void open(Gate& g);                    // remove obstacle from garage exit lane
void open(const char* name, const char* mode ="r");   // open file

Hopefully, namespace differences suffice to disambiguate functions like these from actually forming an overload set. Fundamentally, this would be a bad design specifically because APIs should be understood and documented at the level of the overload set, not the individual functions that make it up.


StrCat() is one of the most common Abseil examples for demonstrating that overload sets are often the right granularity for API design. Over the years, StrCat() has changed the number of parameters it accepts, and the form that it uses to express that parameter count. Years ago, StrCat() was a set of functions with varying arity. Now, it is conceptually a variadic template function … although for optimization reasons small-count arities are still provided as overloads. It has never actually been a single function - we just treat it conceptually as one entity.

This is a good use of overload sets - it would be annoying and redundant to encode the parameter count in the function name, and conceptually it doesn’t matter how many things are passed to StrCat() - it will always be the “convert to string and concatenate” tool.

Parameter Sinks

Another technique that the standard uses and that comes up in a lot of generic code is to overload on const T& and T&& when passing a value that will be stored: a value sink. Consider std::vector::push_back():

void push_back(const T&);
void push_back(T&&);

It’s worth considering the origin of this overload set: when the push_back() API first appeared, it contained push_back(const T&) which served as a cheap (and safe) parameter to pass. With C++11 the push_back(T&&) overload was added as an optimization for cases where the value is a temporary, or the caller has promised not to interfere with the parameter by writing out std::move(). Even though the moved-from object may be left in a different state, these still provide the same semantics for the user of the vector, so we consider them a well-designed overload set.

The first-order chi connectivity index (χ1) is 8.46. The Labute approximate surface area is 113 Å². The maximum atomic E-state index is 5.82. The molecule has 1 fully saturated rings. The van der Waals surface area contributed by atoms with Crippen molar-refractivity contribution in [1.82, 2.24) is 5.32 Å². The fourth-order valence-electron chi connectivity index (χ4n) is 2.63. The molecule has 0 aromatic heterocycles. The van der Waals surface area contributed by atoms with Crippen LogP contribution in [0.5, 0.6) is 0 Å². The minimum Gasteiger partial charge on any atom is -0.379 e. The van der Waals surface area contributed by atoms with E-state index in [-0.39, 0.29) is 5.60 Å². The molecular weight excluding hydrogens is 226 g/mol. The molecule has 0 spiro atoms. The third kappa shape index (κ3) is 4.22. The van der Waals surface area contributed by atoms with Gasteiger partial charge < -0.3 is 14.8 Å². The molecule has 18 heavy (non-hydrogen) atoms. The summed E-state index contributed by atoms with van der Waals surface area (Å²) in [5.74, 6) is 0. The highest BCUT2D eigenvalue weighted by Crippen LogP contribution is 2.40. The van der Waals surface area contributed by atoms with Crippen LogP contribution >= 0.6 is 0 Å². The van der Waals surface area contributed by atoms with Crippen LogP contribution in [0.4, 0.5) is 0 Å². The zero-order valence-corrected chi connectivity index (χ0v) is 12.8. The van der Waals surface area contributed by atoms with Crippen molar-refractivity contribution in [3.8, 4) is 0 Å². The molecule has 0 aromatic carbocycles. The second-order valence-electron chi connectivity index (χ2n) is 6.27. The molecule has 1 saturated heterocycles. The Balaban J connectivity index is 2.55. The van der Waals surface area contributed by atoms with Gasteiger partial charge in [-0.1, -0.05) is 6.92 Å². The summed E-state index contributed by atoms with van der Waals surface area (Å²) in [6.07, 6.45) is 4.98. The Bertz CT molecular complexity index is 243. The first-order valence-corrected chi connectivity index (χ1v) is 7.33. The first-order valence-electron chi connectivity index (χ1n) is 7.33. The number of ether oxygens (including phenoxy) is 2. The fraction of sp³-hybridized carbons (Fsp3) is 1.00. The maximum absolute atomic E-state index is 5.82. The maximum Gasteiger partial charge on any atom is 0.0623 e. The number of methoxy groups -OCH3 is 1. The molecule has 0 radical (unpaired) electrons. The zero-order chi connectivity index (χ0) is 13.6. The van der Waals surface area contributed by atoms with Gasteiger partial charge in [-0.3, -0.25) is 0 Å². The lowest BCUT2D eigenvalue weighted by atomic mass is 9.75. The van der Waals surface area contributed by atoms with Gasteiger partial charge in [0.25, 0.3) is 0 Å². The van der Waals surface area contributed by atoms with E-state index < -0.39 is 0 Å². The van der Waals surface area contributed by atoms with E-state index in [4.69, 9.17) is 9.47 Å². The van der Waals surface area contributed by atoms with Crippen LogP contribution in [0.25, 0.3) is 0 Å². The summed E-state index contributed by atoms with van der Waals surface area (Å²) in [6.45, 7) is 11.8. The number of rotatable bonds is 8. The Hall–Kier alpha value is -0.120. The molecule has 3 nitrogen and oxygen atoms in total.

Put another way, the & and && qualifiers denote whether that overload is available for lvalue or rvalue expressions; if you have a var or var& argument, you will get the & overload, but if you have a temporary or have performed a std::move() on your expression, you will get the && overload. (See TotW #77 for more on move-semantics.)

Interestingly, these overloads are semantically the same as a single method – push_back(T) – but in some cases may be slightly more efficient. Such efficiency mostly matters when the body of the function is cheap compared to the cost of invoking the move constructor for T – possible for containers and generics, but unlikely in many other contexts. We generally recommend that if you need to sink a value (store in an object, mutate a parameter, etc) you just provide the single function accepting T (or const T&) for simplicity and maintainability. Only if you are writing very high-performance generic code is the difference likely to be relevant. See TotW #77 and TotW #117.